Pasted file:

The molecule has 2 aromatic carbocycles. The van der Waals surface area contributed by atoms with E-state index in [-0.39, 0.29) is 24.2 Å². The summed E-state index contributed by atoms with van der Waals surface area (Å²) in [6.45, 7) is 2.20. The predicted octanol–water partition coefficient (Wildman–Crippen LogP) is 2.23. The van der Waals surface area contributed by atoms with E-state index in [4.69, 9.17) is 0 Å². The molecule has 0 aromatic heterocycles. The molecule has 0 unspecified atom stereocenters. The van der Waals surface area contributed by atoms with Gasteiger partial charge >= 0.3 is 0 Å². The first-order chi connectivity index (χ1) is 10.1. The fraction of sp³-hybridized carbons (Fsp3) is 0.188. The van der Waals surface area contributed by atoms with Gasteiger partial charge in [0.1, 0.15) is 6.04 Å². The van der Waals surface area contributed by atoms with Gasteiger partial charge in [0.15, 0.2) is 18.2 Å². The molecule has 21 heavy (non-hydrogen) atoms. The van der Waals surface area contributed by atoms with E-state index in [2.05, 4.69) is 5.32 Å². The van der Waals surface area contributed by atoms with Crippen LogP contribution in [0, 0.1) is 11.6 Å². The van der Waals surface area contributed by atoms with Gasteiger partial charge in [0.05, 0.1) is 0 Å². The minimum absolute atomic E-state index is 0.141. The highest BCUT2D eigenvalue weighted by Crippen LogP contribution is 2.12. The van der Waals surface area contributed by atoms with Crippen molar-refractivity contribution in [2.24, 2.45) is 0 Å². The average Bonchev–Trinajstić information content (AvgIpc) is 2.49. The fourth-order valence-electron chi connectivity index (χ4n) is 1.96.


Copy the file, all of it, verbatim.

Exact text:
The molecule has 2 aromatic carbocycles. The van der Waals surface area contributed by atoms with E-state index in [-0.39, 0.29) is 24.2 Å². The summed E-state index contributed by atoms with van der Waals surface area (Å²) in [6.45, 7) is 2.20. The predicted octanol–water partition coefficient (Wildman–Crippen LogP) is 2.23. The van der Waals surface area contributed by atoms with E-state index in [4.69, 9.17) is 0 Å². The molecule has 0 aromatic heterocycles. The molecule has 0 unspecified atom stereocenters. The van der Waals surface area contributed by atoms with Gasteiger partial charge >= 0.3 is 0 Å². The first-order chi connectivity index (χ1) is 10.1. The fraction of sp³-hybridized carbons (Fsp3) is 0.188. The van der Waals surface area contributed by atoms with Gasteiger partial charge in [0.1, 0.15) is 6.04 Å². The van der Waals surface area contributed by atoms with Gasteiger partial charge in [0.15, 0.2) is 18.2 Å². The molecule has 21 heavy (non-hydrogen) atoms. The van der Waals surface area contributed by atoms with E-state index in [2.05, 4.69) is 5.32 Å². The van der Waals surface area contributed by atoms with Crippen LogP contribution in [0, 0.1) is 11.6 Å². The van der Waals surface area contributed by atoms with Gasteiger partial charge in [0.05, 0.1) is 0 Å². The minimum absolute atomic E-state index is 0.141. The highest BCUT2D eigenvalue weighted by Crippen LogP contribution is 2.12. The van der Waals surface area contributed by atoms with Crippen molar-refractivity contribution in [2.24, 2.45) is 0 Å². The average Bonchev–Trinajstić information content (AvgIpc) is 2.49. The fourth-order valence-electron chi connectivity index (χ4n) is 1.96.